Lower Peach Tree, Alabama – Toward the end of a potholed country road, in the computer lab of a one-story school, the Internet one morning choked out a final quiz question about melting icebergs and then sputtered to a halt. The image of a spinning wheel popped onto Tatiana Flowers’s computer screen. Then Cedric Garner Jr.’s. Within 30 seconds, the problem had spread across the room, and 11 eighth-graders were again practicing the one skill their computer class seemed actually good for: patience.
“Miss Washington, my Learning.com buffering,” Flowers, 14, said.
“Mine buffering, too,” Garner, 13, said.
Another student tried to refresh his screen. “There is no Internet connection,” his Web browser said, and just above the type, there was an image of a dinosaur.
Monroe Intermediate, a K-8 school in rural Alabama, is a tech dinosaur only because it has little choice, sitting in an impoverished community of churches and trailer homes that telecom companies have little financial incentive to wire. Over the past decade and a half, corporations including AT&T, Comcast and Verizon have laid cabling that is capable of transmitting high-speed Internet across much of urban and suburban America.
But educators say there is a problem: The companies have essentially finished building in every area where they believe they can profit. And several thousands of America’s schools sit outside these zones, according to EducationSuperHighway, a nonprofit organization that measures Internet access in classrooms.
The experience of students at Monroe Intermediate shows how the financial decisions of telecom companies have put rural students at a disadvantage, leaving some without basic digital abilities that many in America take for granted. Federal regulators are working toward a fix for these out-of-reach of schools, but it’s unclear to what extent these efforts will solve the problem.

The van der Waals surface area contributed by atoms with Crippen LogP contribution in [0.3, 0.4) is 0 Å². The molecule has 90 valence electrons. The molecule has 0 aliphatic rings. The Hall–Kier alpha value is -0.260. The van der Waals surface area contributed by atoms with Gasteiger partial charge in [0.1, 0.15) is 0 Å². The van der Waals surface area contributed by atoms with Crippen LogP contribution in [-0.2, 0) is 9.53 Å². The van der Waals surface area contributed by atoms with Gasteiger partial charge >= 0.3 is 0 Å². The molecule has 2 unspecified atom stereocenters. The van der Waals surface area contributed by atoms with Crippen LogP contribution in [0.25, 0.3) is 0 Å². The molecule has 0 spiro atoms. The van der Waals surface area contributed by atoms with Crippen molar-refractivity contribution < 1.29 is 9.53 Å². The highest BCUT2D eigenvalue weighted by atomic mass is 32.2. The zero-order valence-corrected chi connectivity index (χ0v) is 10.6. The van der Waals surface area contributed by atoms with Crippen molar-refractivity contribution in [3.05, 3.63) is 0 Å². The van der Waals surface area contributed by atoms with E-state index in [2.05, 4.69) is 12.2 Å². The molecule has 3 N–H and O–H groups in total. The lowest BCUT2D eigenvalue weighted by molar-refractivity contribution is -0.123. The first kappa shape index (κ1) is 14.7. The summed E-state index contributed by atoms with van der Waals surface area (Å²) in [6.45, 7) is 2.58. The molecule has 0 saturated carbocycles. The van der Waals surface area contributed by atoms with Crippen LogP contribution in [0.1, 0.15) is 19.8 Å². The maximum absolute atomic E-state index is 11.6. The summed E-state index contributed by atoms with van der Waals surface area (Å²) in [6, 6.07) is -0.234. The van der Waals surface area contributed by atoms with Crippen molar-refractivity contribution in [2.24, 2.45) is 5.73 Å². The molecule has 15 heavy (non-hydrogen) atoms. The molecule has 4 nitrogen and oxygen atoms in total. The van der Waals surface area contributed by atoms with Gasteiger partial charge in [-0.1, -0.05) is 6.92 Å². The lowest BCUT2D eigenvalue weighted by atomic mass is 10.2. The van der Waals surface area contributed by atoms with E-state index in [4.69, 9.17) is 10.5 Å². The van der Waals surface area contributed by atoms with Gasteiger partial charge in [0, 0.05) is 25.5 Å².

The schools with sub-par Internet are scattered around the country, spanning from the far-flung communities of Alaska to the desert towns of New Mexico. The danger is that students who attend these schools will struggle for years with the critical tasks that now require online fluency: applying to colleges, researching papers, looking for jobs.
“This is essentially the definition of the digital divide in education,” said Evan Marwell, the EducationSuperHighway founder and chief executive. “Students on the wrong side don’t have the same opportunity to compete.”
Marwell added that “the providers are kind of done building to all the areas they can rationalize on their own. So we need to figure out how to get it to those last places.”
While having only one provider in a region might mean higher cable or Internet bills in cities, in rural areas it can have profound consequences. For Internet access, Monroe depends on a nearly two-decade-old T1 line that, by the time it reaches dozens of individual computers, delivers speeds comparable to dial-up service. The school district’s administrators have tried for nearly two years to persuade AT&T to upgrade its service in the area, to no avail.